Testing Times

At last it’s the half-term holidays and all of us are enjoying a well deserved break from the classroom. The autumn hiatus offers teachers and students a welcome opportunity for rest and relaxation: a chance to get away from the rigmarole of planning and delivering lessons or designing and marking tests. The reality however for most teachers is that the work will follow us on our holidays.

For many of us this will be an opportunity to assess that first major assignment on our courses, to deliver on the promises set out in our SPT comments. It is a chance to provide some detailed feedback to our students and set a standard for the quality of work we expect to receive in the future.

With this in mind, perhaps coupled with a feeling that we have once again sabotaged our own holiday, we are likely to reflect over our teaching practices. We may ask ourselves some questions: How do we gauge the understanding of our students in the classroom? How can we ensure students are getting enough feedback early on to enable them to develop? Indeed, how can we gather and assess enough work from our students to provide meaningful feedback for those development talks early in the term?

With our next inset day at IEGS just around the corner I find myself planning a short workshop on how to incorporate technology in the classroom to engage learners and, rather ambitiously, to lighten the load on teachers.

We all know what works in the classroom, but do we know what works better?

Ewan McIntosh, CEO of NoTosh and the keynote speaker at IST‘s Practical Pedagogies conference, talked of how teachers tend to plateau after around 3-4 years in the job. As we embark on our teaching careers, we find ourselves on a steep development curve until eventually we find a style of our own and a way of working that is comfortable. We are okay. McIntosh notes however, that as innovators, it is not okay to be okay.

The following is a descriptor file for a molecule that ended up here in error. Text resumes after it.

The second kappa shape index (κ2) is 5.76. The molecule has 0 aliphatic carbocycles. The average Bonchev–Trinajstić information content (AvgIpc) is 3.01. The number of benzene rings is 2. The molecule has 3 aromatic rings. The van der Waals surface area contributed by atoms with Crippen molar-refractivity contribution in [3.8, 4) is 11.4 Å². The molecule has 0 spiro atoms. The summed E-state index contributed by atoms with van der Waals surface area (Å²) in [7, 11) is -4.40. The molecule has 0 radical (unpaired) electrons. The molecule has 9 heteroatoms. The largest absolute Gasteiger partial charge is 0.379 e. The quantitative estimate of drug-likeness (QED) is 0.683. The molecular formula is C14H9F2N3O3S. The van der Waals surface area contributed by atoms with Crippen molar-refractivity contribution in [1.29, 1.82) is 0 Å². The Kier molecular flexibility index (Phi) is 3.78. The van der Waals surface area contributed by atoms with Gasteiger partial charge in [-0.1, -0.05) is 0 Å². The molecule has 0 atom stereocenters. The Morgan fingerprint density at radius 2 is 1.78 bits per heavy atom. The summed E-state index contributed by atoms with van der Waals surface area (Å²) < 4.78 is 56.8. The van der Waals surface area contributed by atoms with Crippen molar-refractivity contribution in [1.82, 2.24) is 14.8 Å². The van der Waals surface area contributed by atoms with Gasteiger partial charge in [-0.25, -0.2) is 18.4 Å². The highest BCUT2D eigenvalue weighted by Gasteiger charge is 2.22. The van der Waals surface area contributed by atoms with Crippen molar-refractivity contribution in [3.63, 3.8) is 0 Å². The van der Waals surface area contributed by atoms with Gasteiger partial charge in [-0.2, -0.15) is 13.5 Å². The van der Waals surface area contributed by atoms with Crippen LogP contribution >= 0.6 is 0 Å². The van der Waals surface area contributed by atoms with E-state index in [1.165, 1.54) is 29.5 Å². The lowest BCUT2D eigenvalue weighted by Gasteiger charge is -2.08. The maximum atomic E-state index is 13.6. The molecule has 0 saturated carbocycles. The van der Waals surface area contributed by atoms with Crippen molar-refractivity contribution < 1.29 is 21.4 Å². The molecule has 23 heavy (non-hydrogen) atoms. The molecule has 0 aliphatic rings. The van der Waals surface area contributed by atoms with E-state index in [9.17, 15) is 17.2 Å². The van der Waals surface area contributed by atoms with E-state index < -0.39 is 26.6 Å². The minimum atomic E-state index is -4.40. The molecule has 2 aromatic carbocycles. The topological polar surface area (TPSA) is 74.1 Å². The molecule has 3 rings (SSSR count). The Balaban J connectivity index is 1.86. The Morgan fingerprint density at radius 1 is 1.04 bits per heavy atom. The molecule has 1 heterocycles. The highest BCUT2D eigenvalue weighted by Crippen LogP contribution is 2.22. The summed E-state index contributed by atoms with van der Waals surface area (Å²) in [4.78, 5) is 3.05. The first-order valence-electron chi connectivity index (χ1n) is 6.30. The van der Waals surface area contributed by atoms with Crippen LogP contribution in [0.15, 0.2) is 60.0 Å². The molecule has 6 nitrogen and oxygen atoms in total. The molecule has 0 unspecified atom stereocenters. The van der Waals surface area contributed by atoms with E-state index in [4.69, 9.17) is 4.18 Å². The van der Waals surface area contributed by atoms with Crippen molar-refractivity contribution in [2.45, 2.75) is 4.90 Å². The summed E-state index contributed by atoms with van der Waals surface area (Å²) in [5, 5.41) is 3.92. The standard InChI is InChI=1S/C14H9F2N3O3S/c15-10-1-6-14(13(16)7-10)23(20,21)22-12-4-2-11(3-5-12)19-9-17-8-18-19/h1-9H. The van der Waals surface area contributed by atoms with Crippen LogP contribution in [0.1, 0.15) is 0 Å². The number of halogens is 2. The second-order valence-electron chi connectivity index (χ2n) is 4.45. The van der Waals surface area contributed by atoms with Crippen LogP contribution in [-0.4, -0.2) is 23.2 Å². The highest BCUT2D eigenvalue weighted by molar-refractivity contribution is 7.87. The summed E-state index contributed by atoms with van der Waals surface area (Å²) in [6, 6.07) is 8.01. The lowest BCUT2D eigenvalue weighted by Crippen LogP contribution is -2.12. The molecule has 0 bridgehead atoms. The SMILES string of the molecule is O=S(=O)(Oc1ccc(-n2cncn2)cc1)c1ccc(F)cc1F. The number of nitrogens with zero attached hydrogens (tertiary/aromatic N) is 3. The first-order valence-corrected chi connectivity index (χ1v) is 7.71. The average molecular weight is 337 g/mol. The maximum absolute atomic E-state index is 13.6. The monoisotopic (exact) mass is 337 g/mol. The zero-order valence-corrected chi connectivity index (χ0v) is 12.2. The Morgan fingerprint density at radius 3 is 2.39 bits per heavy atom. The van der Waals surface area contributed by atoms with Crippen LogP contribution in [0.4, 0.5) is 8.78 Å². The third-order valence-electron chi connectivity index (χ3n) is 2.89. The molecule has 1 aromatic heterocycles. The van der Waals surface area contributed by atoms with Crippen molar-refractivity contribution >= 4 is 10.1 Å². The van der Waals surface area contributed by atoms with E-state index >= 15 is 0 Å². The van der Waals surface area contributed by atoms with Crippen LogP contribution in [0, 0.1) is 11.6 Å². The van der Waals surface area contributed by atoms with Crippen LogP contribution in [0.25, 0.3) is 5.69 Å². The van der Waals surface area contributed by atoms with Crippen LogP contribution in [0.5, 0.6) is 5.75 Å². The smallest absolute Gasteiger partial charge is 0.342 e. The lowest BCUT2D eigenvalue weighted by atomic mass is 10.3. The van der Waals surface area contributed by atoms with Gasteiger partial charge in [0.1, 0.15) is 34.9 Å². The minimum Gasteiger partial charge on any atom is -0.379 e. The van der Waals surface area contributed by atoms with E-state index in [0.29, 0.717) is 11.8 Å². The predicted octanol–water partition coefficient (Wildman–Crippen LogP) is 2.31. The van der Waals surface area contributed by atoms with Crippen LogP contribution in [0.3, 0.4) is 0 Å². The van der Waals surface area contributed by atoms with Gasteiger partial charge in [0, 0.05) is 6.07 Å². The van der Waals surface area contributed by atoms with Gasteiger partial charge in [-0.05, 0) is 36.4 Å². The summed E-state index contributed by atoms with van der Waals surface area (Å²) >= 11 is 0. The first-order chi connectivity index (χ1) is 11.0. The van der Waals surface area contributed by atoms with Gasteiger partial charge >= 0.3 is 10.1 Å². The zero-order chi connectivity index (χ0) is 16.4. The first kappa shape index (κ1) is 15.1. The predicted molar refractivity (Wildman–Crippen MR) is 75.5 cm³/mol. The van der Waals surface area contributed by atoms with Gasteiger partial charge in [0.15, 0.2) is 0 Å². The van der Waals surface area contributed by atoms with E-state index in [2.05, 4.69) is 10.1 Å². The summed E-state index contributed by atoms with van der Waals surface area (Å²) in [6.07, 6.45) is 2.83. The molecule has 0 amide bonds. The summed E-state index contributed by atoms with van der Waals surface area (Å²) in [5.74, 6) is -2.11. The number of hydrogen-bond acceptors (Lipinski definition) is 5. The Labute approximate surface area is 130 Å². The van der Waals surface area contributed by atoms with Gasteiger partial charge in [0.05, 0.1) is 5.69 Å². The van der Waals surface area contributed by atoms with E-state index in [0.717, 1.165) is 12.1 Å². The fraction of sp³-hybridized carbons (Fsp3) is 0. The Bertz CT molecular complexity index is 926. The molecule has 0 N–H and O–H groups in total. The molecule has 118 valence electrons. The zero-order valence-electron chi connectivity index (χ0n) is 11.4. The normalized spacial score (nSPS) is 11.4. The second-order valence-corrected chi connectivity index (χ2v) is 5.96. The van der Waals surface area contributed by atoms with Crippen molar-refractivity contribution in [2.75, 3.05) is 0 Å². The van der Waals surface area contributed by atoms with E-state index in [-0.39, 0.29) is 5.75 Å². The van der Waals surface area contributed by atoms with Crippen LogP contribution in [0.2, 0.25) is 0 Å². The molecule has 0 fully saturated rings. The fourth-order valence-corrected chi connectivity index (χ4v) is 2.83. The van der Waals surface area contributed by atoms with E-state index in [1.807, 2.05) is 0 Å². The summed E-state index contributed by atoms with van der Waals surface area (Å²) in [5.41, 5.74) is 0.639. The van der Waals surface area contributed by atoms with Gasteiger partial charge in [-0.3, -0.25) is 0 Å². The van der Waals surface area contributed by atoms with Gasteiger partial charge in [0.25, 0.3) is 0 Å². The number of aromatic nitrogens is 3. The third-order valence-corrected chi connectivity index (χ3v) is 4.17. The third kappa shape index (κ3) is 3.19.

This was a point echoed by Jesper Ersgård (Lärarfortbildning) during our last inset day when he spoke to the staff on the subject of John Hattie’s Visible Learning: as teachers we all know what works in the classroom, but do we know what works better?

Last year, after a conversation with one of our science teachers, I started using Socrative as a method of formative assessment. Not only has this tool enabled me to gauge whether students understand the material we are covering during a unit, it has also made the correcting of tests more efficient. Socrative generates reports on each student which you can easily share in the student’s portfolio too.

In short, Socrative has helped me answer some of those questions I’ve faced during past holidays and regain at least part of my autumn break.

Leave a Reply

Fill in your details below or click an icon to log in:

WordPress.com Logo

You are commenting using your WordPress.com account. Log Out /  Change )

Facebook photo

You are commenting using your Facebook account. Log Out /  Change )

Connecting to %s